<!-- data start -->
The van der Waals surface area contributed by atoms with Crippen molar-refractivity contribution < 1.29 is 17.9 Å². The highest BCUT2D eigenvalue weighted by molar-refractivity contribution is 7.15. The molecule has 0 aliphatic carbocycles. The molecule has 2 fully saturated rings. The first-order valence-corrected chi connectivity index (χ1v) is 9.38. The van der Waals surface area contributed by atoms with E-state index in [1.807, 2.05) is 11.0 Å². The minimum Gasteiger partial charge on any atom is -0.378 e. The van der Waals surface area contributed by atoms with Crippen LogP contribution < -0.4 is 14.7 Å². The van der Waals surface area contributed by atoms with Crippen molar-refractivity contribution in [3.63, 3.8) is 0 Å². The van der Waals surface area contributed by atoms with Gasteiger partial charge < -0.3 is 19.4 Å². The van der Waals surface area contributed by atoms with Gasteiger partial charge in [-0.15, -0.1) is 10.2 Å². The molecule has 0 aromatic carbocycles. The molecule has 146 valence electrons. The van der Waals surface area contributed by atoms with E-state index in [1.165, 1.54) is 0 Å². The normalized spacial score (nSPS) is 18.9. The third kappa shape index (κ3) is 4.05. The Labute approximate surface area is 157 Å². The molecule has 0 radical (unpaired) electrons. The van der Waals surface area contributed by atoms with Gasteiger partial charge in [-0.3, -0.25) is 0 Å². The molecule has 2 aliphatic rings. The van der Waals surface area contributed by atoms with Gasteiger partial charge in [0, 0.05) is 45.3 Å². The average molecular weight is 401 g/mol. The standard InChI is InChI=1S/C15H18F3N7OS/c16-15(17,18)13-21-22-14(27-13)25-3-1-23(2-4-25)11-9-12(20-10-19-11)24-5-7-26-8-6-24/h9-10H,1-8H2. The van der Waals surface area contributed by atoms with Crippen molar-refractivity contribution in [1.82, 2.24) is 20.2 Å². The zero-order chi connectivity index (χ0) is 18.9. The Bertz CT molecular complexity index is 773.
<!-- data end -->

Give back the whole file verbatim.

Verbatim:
The van der Waals surface area contributed by atoms with Crippen molar-refractivity contribution < 1.29 is 17.9 Å². The highest BCUT2D eigenvalue weighted by molar-refractivity contribution is 7.15. The molecule has 0 aliphatic carbocycles. The molecule has 2 fully saturated rings. The first-order valence-corrected chi connectivity index (χ1v) is 9.38. The van der Waals surface area contributed by atoms with E-state index in [1.807, 2.05) is 11.0 Å². The minimum Gasteiger partial charge on any atom is -0.378 e. The van der Waals surface area contributed by atoms with Crippen LogP contribution < -0.4 is 14.7 Å². The van der Waals surface area contributed by atoms with Crippen molar-refractivity contribution in [3.63, 3.8) is 0 Å². The van der Waals surface area contributed by atoms with Gasteiger partial charge < -0.3 is 19.4 Å². The van der Waals surface area contributed by atoms with Gasteiger partial charge in [-0.15, -0.1) is 10.2 Å². The molecule has 0 aromatic carbocycles. The molecule has 146 valence electrons. The van der Waals surface area contributed by atoms with E-state index in [1.165, 1.54) is 0 Å². The normalized spacial score (nSPS) is 18.9. The third kappa shape index (κ3) is 4.05. The Labute approximate surface area is 157 Å². The molecule has 0 radical (unpaired) electrons. The van der Waals surface area contributed by atoms with Gasteiger partial charge in [-0.3, -0.25) is 0 Å². The molecule has 2 aliphatic rings. The van der Waals surface area contributed by atoms with Gasteiger partial charge in [0, 0.05) is 45.3 Å². The average molecular weight is 401 g/mol. The standard InChI is InChI=1S/C15H18F3N7OS/c16-15(17,18)13-21-22-14(27-13)25-3-1-23(2-4-25)11-9-12(20-10-19-11)24-5-7-26-8-6-24/h9-10H,1-8H2. The van der Waals surface area contributed by atoms with Crippen molar-refractivity contribution in [1.82, 2.24) is 20.2 Å². The zero-order chi connectivity index (χ0) is 18.9. The Bertz CT molecular complexity index is 773.